In recent weeks, we’ve learned AirBnB has forged a number of transcontinental love connections and afforded at least one indecisive couple a way to spend a year traipsing between different New York City neighborhoods on a paltry budget of $3,000 a month.
The popular home-rental site is not interested in these heroics. In recent months, the less whimsical aspects of the business have drawn ire in America’s largest housing market, New York City, where the company has been blamed for exacerbating an affordable-housing crisis.
AirBnB’s retort goes something like this: If you can’t make it here, there’s always AirBnB. Earlier this year, the company said that 87 percent of AirBnB landlords in New York are ordinary people who rent out their own homes “to pay their bills and stay in their homes.”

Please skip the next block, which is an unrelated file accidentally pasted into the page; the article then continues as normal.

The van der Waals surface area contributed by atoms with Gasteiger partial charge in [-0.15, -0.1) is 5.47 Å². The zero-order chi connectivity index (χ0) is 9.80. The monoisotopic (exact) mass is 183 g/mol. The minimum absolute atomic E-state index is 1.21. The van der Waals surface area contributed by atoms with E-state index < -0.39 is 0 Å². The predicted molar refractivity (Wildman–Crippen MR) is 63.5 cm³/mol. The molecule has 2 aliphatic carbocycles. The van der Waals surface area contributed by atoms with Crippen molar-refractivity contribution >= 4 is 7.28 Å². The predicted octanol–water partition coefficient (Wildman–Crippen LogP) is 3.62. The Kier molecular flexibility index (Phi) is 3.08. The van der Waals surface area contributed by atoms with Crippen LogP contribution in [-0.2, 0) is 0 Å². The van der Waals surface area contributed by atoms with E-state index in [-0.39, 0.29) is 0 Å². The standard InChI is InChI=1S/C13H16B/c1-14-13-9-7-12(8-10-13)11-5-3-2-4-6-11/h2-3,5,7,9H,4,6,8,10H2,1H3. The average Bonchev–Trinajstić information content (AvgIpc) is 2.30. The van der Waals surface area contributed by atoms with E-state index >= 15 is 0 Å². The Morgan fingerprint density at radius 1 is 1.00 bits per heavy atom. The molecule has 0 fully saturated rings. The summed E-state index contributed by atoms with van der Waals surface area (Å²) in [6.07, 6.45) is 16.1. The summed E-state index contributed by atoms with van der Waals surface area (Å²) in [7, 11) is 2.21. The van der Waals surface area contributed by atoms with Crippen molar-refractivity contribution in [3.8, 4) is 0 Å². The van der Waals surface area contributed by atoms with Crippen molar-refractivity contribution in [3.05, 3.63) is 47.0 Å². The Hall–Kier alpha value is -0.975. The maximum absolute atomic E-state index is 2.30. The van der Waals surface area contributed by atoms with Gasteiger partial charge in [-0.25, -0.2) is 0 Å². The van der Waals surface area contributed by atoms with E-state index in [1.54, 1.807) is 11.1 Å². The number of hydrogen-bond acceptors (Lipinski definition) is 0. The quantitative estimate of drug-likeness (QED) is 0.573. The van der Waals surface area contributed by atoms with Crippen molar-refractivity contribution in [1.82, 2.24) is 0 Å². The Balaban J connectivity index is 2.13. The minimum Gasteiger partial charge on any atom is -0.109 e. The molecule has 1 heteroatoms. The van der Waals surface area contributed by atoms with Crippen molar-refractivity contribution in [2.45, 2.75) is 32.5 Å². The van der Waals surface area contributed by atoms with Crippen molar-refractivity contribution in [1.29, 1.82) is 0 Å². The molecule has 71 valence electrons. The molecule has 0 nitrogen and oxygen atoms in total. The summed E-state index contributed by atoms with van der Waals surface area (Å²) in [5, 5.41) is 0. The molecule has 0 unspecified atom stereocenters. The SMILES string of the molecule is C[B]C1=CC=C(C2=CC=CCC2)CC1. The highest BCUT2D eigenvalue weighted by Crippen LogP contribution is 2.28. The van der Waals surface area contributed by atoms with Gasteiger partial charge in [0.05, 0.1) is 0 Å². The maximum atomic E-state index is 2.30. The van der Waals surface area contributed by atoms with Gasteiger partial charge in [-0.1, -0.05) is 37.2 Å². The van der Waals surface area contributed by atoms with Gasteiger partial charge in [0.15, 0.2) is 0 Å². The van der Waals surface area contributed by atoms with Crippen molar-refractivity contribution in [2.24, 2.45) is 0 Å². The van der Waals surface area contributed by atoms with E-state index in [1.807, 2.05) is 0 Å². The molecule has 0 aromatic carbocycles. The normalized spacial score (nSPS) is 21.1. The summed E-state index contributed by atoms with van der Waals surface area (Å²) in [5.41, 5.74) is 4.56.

As the company continues to battle regulators and tries to rent a little space in the public’s heart, it released data on Tuesday to show how people use the site in New York City.
“Some 93 percent of revenue earned by active hosts in New York City comes from those who share their entire home and only have one or two rental listings on the platform,” The New York Times reported. “The typical annual host income is roughly $5,110, according to the data.”
This bid for transparency is meant to appease AirBnB’s opponents as well as combat the perception that it enables illegal hotels and limits affordable housing. Also, last year, New York State Attorney General Eric Schneiderman issued a report estimating that 72 percent of listings themselves are illegal.
While the numbers seem to reinforce the idea that most people who use AirBnB are just trying to get by, they also point to larger issue at the heart of the housing crisis: income inequality. A giant global tech company, which was recently valued at $24 billion, may not be the best champion for that cause.